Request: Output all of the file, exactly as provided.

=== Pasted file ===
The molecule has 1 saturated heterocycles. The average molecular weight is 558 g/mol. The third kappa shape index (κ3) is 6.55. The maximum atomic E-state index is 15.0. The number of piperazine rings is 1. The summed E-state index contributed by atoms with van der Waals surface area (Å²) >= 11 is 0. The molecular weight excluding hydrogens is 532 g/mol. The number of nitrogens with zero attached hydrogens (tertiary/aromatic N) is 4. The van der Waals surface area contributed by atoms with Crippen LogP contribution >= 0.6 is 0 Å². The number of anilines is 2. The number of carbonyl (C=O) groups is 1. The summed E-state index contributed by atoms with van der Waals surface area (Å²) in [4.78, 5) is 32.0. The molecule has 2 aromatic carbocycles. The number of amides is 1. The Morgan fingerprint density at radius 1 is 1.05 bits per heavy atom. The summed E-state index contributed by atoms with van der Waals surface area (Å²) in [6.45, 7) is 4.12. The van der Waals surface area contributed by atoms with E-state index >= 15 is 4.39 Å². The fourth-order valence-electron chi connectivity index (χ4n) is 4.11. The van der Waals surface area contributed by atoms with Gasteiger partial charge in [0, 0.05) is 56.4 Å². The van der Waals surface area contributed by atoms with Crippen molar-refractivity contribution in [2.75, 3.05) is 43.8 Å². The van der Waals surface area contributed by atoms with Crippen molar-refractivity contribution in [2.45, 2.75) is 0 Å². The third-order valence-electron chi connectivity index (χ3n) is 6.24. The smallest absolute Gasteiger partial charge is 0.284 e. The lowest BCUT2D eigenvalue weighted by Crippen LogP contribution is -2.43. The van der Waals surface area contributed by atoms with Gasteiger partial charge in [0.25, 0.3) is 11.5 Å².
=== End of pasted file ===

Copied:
The molecule has 1 saturated heterocycles. The average molecular weight is 558 g/mol. The third kappa shape index (κ3) is 6.55. The maximum atomic E-state index is 15.0. The number of piperazine rings is 1. The summed E-state index contributed by atoms with van der Waals surface area (Å²) >= 11 is 0. The molecular weight excluding hydrogens is 532 g/mol. The number of nitrogens with zero attached hydrogens (tertiary/aromatic N) is 4. The van der Waals surface area contributed by atoms with Crippen LogP contribution >= 0.6 is 0 Å². The number of anilines is 2. The number of carbonyl (C=O) groups is 1. The summed E-state index contributed by atoms with van der Waals surface area (Å²) in [4.78, 5) is 32.0. The molecule has 2 aromatic carbocycles. The number of amides is 1. The Morgan fingerprint density at radius 1 is 1.05 bits per heavy atom. The summed E-state index contributed by atoms with van der Waals surface area (Å²) in [6.45, 7) is 4.12. The van der Waals surface area contributed by atoms with E-state index >= 15 is 4.39 Å². The fourth-order valence-electron chi connectivity index (χ4n) is 4.11. The van der Waals surface area contributed by atoms with Gasteiger partial charge in [0, 0.05) is 56.4 Å². The van der Waals surface area contributed by atoms with Crippen molar-refractivity contribution in [2.75, 3.05) is 43.8 Å². The van der Waals surface area contributed by atoms with Crippen molar-refractivity contribution in [2.45, 2.75) is 0 Å². The third-order valence-electron chi connectivity index (χ3n) is 6.24. The smallest absolute Gasteiger partial charge is 0.284 e. The lowest BCUT2D eigenvalue weighted by Crippen LogP contribution is -2.43. The van der Waals surface area contributed by atoms with Gasteiger partial charge in [0.25, 0.3) is 11.5 Å².